When Julian Alaphilippe attacks, you know about it. The elastic swing of his bike from side to side. The gritted teeth. That sense of kinetic energy, coiled up like rubber bands in a golf ball, waiting to spring free.
On Sunday at the World Championships, Alaphilippe won in much the same way that he did in Imola a year earlier. Like a storm marching in from the horizon, the pressure piled on at the front of a reduced peloton. And then there was Alaphilippe on the front with a slope as a springboard from which he could leap.
The imperial phase of Julian Alaphilippe has lasted so long that it’s hard to recall a time before it. Since the 2019 Tour de France – when he held a rapt homeland in his palm for almost a full three weeks – Alaphilippe’s best has been the measure by which other riders are measured.
In the years since then, the Frenchman’s biggest wins have been the ones with an emotional core nestled within. In that humanity lies his secret weapon, as a rider and as a marketable commodity. He rides as he is – mourning, in love, smitten with his son, overexuberant.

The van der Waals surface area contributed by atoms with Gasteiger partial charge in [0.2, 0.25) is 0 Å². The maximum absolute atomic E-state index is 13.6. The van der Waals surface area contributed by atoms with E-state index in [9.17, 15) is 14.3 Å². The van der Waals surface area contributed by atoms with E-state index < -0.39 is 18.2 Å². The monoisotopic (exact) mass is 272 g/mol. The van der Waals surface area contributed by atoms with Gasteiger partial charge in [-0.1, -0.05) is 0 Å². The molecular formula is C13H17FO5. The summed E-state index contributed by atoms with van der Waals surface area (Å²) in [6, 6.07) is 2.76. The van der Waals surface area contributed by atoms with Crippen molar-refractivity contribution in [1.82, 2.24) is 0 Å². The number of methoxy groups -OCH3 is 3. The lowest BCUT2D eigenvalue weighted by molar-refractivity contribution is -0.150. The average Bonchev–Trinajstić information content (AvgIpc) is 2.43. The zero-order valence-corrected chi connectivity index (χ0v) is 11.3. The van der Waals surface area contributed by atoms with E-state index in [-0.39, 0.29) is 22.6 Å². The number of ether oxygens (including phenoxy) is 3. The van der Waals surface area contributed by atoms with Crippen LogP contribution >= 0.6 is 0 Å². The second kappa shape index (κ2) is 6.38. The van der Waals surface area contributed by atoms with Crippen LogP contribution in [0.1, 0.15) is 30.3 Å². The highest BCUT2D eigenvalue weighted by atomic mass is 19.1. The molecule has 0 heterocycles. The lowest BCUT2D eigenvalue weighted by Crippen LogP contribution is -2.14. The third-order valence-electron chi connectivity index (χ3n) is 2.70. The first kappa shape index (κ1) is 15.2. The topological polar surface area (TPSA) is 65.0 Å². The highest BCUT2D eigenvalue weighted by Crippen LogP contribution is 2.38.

At the Flanders Worlds, we got vintage Alaphilippe: a sequence of stinging accelerations, a tenacious stretching of the gap, and then total commitment to the line.
When he reached the finish line – arms flailing about with exhausted abandon in his victory salute – he became the 13th dual World Champion, and just the seventh to defend it. But he was also just Julian Alaphilippe, riding his bike as Julian Alaphilippe does.
“I want to continue to attack, to enjoy, to race with panache – even if I lose sometimes or a lot of times,” he said in his post-race conference. “I want to give everything to try and win, with my heart, and that’s even more beautiful when you have the rainbow jersey on your shoulders.”